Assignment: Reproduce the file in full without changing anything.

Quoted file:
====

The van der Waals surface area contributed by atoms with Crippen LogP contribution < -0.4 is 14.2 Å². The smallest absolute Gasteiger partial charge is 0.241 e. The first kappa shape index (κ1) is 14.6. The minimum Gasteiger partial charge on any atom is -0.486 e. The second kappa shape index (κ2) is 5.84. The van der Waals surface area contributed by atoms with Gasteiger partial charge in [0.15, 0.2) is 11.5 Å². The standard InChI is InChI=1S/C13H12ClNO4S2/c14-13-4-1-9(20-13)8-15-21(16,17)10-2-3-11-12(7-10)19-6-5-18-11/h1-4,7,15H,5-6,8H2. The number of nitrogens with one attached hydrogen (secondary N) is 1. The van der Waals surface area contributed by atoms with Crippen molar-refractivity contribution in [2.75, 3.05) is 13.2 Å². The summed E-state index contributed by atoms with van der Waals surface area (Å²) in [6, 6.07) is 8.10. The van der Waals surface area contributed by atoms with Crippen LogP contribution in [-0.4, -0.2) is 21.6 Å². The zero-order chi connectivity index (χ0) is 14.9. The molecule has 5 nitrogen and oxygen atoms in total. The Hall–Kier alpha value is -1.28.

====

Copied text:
The van der Waals surface area contributed by atoms with Crippen LogP contribution < -0.4 is 14.2 Å². The smallest absolute Gasteiger partial charge is 0.241 e. The first kappa shape index (κ1) is 14.6. The minimum Gasteiger partial charge on any atom is -0.486 e. The second kappa shape index (κ2) is 5.84. The van der Waals surface area contributed by atoms with Gasteiger partial charge in [0.15, 0.2) is 11.5 Å². The standard InChI is InChI=1S/C13H12ClNO4S2/c14-13-4-1-9(20-13)8-15-21(16,17)10-2-3-11-12(7-10)19-6-5-18-11/h1-4,7,15H,5-6,8H2. The number of nitrogens with one attached hydrogen (secondary N) is 1. The van der Waals surface area contributed by atoms with Crippen molar-refractivity contribution in [2.75, 3.05) is 13.2 Å². The summed E-state index contributed by atoms with van der Waals surface area (Å²) in [6, 6.07) is 8.10. The van der Waals surface area contributed by atoms with Crippen LogP contribution in [-0.4, -0.2) is 21.6 Å². The zero-order chi connectivity index (χ0) is 14.9. The molecule has 5 nitrogen and oxygen atoms in total. The Hall–Kier alpha value is -1.28.